Some Alexandria residents scheduled for a Thursday curbside recycling pickup had their bins collected today due to a post-holiday rush at the place where the recycling is dropped off.
“The City of Alexandria is experiencing temporary curbside recycling service delays due to heavy volumes and wait times at the recycling facility following the holidays,” the city said via email Thursday. “The delays may affect some customers who have curbside recycling collection scheduled for today.”
“Customers whose recycling was not collected today will receive pickup service [Friday],” the city said.
Separately, Alexandria’s Dept. of Transportation & Environmental Services is reminding residents that curbside Christmas tree pickup will start next Thursday, Jan. 2.
This is a pile of Christmas trees after collection, which this season will occur Jan. 2-17. Remember, remove the tree stand (it is not good for the tree grinder), ornaments and tinsel…people do not like tinsel and ornaments in their tree mulch. pic.twitter.com/aeGU5uPNsi
— Alexandria T&ES (@AlexandriaVATES) December 26, 2019
Glass will still be recycled and reused, but only if you drop it off at a designated collection bin. Otherwise, starting Jan. 15 glass will go into the trash and wind up where it had been going anyhow, since China closed its doors to the world’s refuse and the market for glass recycling evaporated: a landfill.
On Twitter, Mayor Justin Wilson pushed back on the suggestion that there is much the city could do to keep recycling curbside-collected glass, given the realities of the recycling market in the U.S., but left open the possibility of restoring curbside glass recycling in the future.
Part of the problem with collecting glass in curbside bins with other recyclables is that sorting it is difficult, compounded by the fact that glass shatters, contaminating the other recyclable materials. That raises the costs of recycling overall. Plus, recycling glass into new bottles and glass products is one of the least efficient and environmentally-positive forms of recycling, limiting the upside.
There are, however, options for reusing and recycling glass. Glass bottles could be collected, washed and reused, though that also has tradeoffs. Glass can be crushed and turned into construction material — as the city is doing with the drop-off bins. And glass that’s collected by itself in glass-only curbside bins is more viable for recycling — though that comes with increased collection costs and is less convenient for residents.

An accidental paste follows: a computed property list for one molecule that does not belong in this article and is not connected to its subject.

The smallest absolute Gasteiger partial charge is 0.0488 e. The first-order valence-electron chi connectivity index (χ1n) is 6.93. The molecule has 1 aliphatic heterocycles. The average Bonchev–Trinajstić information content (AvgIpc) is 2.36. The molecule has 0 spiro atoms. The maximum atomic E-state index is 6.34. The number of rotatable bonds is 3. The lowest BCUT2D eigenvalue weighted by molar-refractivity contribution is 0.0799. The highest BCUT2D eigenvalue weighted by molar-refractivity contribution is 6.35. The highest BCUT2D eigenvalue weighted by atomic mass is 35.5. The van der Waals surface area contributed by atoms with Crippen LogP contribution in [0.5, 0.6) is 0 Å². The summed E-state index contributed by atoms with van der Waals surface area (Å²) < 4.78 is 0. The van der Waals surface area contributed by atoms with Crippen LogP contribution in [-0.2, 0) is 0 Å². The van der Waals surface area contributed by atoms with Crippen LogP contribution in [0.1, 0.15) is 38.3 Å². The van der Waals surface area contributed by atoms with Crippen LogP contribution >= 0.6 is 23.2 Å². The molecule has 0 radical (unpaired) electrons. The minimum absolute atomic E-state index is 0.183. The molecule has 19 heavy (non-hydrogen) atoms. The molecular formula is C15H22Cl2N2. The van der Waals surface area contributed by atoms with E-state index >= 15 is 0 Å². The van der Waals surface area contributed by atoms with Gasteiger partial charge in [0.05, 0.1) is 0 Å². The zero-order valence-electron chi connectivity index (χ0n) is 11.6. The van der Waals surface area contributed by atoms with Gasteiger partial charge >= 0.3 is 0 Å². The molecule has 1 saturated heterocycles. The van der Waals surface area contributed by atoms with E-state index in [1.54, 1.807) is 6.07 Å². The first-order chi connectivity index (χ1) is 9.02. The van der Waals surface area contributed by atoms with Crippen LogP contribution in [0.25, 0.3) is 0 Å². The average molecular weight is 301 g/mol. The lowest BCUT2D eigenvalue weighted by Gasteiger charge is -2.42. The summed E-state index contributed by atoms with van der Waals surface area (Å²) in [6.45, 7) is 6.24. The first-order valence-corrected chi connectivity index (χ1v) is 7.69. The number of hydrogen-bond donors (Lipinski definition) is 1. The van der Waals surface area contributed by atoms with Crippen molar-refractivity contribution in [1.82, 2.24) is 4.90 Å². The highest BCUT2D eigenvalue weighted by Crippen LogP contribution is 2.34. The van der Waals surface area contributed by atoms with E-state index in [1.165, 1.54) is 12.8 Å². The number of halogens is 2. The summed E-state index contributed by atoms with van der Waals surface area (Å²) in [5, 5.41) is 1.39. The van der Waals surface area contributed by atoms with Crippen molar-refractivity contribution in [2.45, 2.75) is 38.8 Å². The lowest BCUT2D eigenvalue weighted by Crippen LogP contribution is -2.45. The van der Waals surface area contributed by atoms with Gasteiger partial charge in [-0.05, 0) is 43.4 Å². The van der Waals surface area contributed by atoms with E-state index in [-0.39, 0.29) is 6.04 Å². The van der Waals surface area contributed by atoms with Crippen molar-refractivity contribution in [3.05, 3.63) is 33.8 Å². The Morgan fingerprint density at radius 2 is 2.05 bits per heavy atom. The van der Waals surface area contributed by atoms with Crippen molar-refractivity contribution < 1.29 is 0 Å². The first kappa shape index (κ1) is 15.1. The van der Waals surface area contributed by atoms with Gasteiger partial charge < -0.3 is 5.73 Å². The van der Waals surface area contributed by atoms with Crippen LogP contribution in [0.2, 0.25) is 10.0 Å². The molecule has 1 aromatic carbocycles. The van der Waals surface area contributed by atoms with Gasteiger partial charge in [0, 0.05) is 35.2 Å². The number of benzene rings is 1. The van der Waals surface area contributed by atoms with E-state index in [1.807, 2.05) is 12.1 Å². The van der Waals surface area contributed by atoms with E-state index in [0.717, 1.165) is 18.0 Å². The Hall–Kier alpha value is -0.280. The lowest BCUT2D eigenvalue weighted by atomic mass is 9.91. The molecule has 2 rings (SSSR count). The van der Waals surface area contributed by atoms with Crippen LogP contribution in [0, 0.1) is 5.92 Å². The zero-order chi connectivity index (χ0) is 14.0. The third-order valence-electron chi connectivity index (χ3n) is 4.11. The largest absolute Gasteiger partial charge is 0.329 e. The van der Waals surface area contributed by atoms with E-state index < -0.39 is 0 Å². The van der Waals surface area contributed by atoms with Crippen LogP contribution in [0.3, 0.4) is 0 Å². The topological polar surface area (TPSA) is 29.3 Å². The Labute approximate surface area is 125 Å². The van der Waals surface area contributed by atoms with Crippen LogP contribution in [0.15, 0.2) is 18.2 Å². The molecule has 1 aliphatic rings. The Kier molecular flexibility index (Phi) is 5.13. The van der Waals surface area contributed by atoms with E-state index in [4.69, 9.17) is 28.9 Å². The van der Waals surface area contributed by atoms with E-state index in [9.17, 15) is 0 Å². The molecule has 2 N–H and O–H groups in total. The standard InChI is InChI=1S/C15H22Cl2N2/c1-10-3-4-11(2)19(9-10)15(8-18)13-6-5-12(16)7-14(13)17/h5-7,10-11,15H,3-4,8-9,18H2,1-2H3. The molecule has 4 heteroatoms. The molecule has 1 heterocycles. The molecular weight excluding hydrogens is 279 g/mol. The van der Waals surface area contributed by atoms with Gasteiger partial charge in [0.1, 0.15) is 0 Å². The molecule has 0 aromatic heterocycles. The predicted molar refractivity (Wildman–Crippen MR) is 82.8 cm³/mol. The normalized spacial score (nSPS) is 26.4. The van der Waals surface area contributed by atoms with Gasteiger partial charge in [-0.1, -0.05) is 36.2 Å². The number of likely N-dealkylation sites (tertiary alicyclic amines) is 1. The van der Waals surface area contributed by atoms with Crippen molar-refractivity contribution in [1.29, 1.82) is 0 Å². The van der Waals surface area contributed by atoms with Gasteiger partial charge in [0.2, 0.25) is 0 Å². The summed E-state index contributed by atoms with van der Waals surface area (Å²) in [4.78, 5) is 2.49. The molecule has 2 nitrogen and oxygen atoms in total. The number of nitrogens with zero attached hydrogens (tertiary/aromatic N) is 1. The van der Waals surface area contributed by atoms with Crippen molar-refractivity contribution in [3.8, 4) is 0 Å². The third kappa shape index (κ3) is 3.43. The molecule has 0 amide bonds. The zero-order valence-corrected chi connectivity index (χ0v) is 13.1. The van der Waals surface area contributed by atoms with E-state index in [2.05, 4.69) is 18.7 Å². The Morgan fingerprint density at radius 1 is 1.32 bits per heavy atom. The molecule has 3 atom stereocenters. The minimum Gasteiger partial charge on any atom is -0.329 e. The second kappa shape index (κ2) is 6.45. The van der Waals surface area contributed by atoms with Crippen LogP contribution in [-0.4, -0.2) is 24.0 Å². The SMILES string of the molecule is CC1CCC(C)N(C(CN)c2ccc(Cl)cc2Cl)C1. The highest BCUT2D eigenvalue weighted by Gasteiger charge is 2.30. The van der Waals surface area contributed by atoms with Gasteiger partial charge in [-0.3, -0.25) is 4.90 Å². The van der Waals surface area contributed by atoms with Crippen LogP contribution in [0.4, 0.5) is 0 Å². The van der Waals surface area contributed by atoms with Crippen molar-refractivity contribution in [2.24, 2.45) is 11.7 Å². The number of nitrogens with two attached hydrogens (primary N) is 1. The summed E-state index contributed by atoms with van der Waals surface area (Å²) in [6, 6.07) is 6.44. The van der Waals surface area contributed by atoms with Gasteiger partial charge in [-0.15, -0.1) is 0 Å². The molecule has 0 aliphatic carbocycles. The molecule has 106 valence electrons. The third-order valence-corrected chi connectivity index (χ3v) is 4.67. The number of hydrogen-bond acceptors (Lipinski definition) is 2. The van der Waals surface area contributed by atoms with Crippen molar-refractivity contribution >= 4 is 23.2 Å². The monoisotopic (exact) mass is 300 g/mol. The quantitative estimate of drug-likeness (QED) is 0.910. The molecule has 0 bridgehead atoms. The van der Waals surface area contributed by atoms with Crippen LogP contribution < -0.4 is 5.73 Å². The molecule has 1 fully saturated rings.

Do you agree or disagree with the city’s glass recycling decision and, if given the option, would you pay more to have glass recycled in the future?
(Updated at 11:50 a.m.) Alexandria will no longer collect glass curbside for recycling, starting next year.
Starting Jan. 15, if you’re hoping to get your glass recycled rather than just tossed out with the trash, you’ll have to take it down to the purple bins at one of four facilities in southern Alexandria.
According to the city, glass recycling can be dropped off at:
- S. Whiting Street (At the end of S. Whiting Street, intersecting at Tower Court)
- 3224 Colvin Street
- 4251 Eisenhower Avenue
- Jones Point Park (On the left, at the end of S. Royal Street, heading South)
- MOM’s Organic Market (3831 Mt. Vernon Ave.) – opening in January 2020
Only glass bottles and jars — of any color — can be dropped off, though they have to be emptied and rinsed first. The change reflects the reality that single-stream recycling of glass is no longer feasible from an economic and environmental standpoint.
“Currently, glass collected for recycling by our contractors is ending up in landfills due to a variety of issues, including recycling contamination, rising recycling costs, and lack of a regional glass processing capacity,” the city said.
For residents who don’t want to take a trip to the big bins, glass should be tossed out in the trash starting Jan. 15.
After China stopped accepting some recyclable materials from the United States, the cost of recycling in the United States skyrocketed and left localities nationwide grappling with what to do with costly waste.
Alexandria is just the latest locality to ditch glass. Arlington County eliminated glass recycling in April, though like Alexandria several locations were designated as drop-off locations to be sent to Fairfax County, where the glass is crushed and used in road and other projects. Prior to the change, Arlington said, glass placed in curbside recycling bins was just being sorted and ultimately sent to landfills — not recycled.
According to the city website:
The City is actively monitoring the market for a viable option to recycle glass and working with our neighbors to propose and advocate for innovative solutions. While glass is still accepted in the blue recycling bin, the City has partnered with Fairfax County and established four drop-off centers to improve the recyclability of glass. Glass separated at these centers will be hauled to a processing plant in Fairfax County to be recycled into gravel and sand that can be used locally. These end products can be used in landscaping, construction projects, and even remanufactured into new glass items.
On Twitter, some residents were upset with the announcement from Mayor Justin Wilson last night, though the mayor pushed back on the assertion that Alexandria can do much to solve the larger glass recycling problem. Still, curbside glass collection could eventually be restored, Wilson said.
Unfortunately the international recycling markets are very much out of the City’s control. We have partnered with Fairfax and Arlington to develop some glass recycling options. If this works, we will explore whether we can restore curbside collection in the future.
— Justin Wilson (@justindotnet) December 11, 2019
Photo via City of Alexandria